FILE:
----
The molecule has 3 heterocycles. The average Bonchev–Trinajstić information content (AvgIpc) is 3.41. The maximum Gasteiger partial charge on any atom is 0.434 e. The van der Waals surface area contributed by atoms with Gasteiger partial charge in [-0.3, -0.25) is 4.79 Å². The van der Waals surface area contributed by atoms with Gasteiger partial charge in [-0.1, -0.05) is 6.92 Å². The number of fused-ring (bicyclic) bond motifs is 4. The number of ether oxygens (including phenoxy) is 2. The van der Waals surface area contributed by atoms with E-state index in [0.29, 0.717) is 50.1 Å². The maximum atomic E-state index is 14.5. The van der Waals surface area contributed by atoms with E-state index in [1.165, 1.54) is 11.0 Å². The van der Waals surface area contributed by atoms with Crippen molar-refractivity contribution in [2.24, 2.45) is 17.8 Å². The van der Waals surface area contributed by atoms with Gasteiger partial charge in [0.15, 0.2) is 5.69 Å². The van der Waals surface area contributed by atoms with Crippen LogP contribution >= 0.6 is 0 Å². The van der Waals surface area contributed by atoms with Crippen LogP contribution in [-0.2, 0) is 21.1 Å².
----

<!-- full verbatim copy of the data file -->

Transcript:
The molecule has 3 heterocycles. The average Bonchev–Trinajstić information content (AvgIpc) is 3.41. The maximum Gasteiger partial charge on any atom is 0.434 e. The van der Waals surface area contributed by atoms with Gasteiger partial charge in [-0.3, -0.25) is 4.79 Å². The van der Waals surface area contributed by atoms with Gasteiger partial charge in [-0.1, -0.05) is 6.92 Å². The number of fused-ring (bicyclic) bond motifs is 4. The number of ether oxygens (including phenoxy) is 2. The van der Waals surface area contributed by atoms with E-state index in [0.29, 0.717) is 50.1 Å². The maximum atomic E-state index is 14.5. The van der Waals surface area contributed by atoms with E-state index in [1.165, 1.54) is 11.0 Å². The van der Waals surface area contributed by atoms with Crippen molar-refractivity contribution in [2.24, 2.45) is 17.8 Å². The van der Waals surface area contributed by atoms with Gasteiger partial charge in [0.15, 0.2) is 5.69 Å². The van der Waals surface area contributed by atoms with Crippen LogP contribution >= 0.6 is 0 Å². The van der Waals surface area contributed by atoms with Crippen LogP contribution in [-0.2, 0) is 21.1 Å².